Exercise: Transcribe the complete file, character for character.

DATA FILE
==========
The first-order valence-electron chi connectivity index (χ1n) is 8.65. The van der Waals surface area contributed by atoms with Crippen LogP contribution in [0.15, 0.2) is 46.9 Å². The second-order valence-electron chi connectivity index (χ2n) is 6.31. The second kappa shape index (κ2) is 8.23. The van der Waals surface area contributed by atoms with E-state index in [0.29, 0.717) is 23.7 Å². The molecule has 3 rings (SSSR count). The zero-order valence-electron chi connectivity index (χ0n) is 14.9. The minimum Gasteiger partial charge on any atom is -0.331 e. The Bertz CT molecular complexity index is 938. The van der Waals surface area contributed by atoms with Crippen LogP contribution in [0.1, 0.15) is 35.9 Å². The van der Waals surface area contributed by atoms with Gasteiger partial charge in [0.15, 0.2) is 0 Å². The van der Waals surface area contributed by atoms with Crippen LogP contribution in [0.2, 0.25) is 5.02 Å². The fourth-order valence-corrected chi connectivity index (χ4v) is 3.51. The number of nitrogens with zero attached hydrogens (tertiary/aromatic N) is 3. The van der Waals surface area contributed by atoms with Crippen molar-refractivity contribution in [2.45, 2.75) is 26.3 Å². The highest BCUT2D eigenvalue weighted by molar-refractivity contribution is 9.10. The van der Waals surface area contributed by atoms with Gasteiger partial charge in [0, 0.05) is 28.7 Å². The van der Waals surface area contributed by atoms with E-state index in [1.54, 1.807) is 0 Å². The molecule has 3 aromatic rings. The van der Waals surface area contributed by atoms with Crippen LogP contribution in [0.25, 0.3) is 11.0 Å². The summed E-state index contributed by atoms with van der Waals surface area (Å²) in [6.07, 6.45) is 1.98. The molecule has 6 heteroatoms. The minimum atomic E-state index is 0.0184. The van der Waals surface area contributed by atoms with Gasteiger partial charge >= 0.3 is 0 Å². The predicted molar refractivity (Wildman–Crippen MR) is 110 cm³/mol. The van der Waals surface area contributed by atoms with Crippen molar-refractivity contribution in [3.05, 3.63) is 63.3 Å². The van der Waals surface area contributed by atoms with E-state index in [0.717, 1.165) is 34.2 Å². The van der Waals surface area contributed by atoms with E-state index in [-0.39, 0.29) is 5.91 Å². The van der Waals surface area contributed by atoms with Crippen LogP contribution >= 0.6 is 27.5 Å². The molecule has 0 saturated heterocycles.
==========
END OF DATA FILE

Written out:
The first-order valence-electron chi connectivity index (χ1n) is 8.65. The van der Waals surface area contributed by atoms with Crippen LogP contribution in [0.15, 0.2) is 46.9 Å². The second-order valence-electron chi connectivity index (χ2n) is 6.31. The second kappa shape index (κ2) is 8.23. The van der Waals surface area contributed by atoms with E-state index in [0.29, 0.717) is 23.7 Å². The molecule has 3 rings (SSSR count). The zero-order valence-electron chi connectivity index (χ0n) is 14.9. The minimum Gasteiger partial charge on any atom is -0.331 e. The Bertz CT molecular complexity index is 938. The van der Waals surface area contributed by atoms with Crippen LogP contribution in [0.1, 0.15) is 35.9 Å². The van der Waals surface area contributed by atoms with Gasteiger partial charge in [0.15, 0.2) is 0 Å². The van der Waals surface area contributed by atoms with Crippen LogP contribution in [0.2, 0.25) is 5.02 Å². The fourth-order valence-corrected chi connectivity index (χ4v) is 3.51. The number of nitrogens with zero attached hydrogens (tertiary/aromatic N) is 3. The van der Waals surface area contributed by atoms with Crippen molar-refractivity contribution in [2.45, 2.75) is 26.3 Å². The highest BCUT2D eigenvalue weighted by molar-refractivity contribution is 9.10. The van der Waals surface area contributed by atoms with Gasteiger partial charge in [0, 0.05) is 28.7 Å². The van der Waals surface area contributed by atoms with E-state index in [1.54, 1.807) is 0 Å². The molecule has 3 aromatic rings. The van der Waals surface area contributed by atoms with Crippen LogP contribution in [0.25, 0.3) is 11.0 Å². The summed E-state index contributed by atoms with van der Waals surface area (Å²) in [6.07, 6.45) is 1.98. The molecule has 6 heteroatoms. The minimum atomic E-state index is 0.0184. The van der Waals surface area contributed by atoms with Gasteiger partial charge >= 0.3 is 0 Å². The predicted molar refractivity (Wildman–Crippen MR) is 110 cm³/mol. The van der Waals surface area contributed by atoms with Crippen molar-refractivity contribution in [3.05, 3.63) is 63.3 Å². The van der Waals surface area contributed by atoms with E-state index in [0.717, 1.165) is 34.2 Å². The van der Waals surface area contributed by atoms with E-state index in [-0.39, 0.29) is 5.91 Å². The van der Waals surface area contributed by atoms with Crippen LogP contribution >= 0.6 is 27.5 Å². The molecule has 0 saturated heterocycles.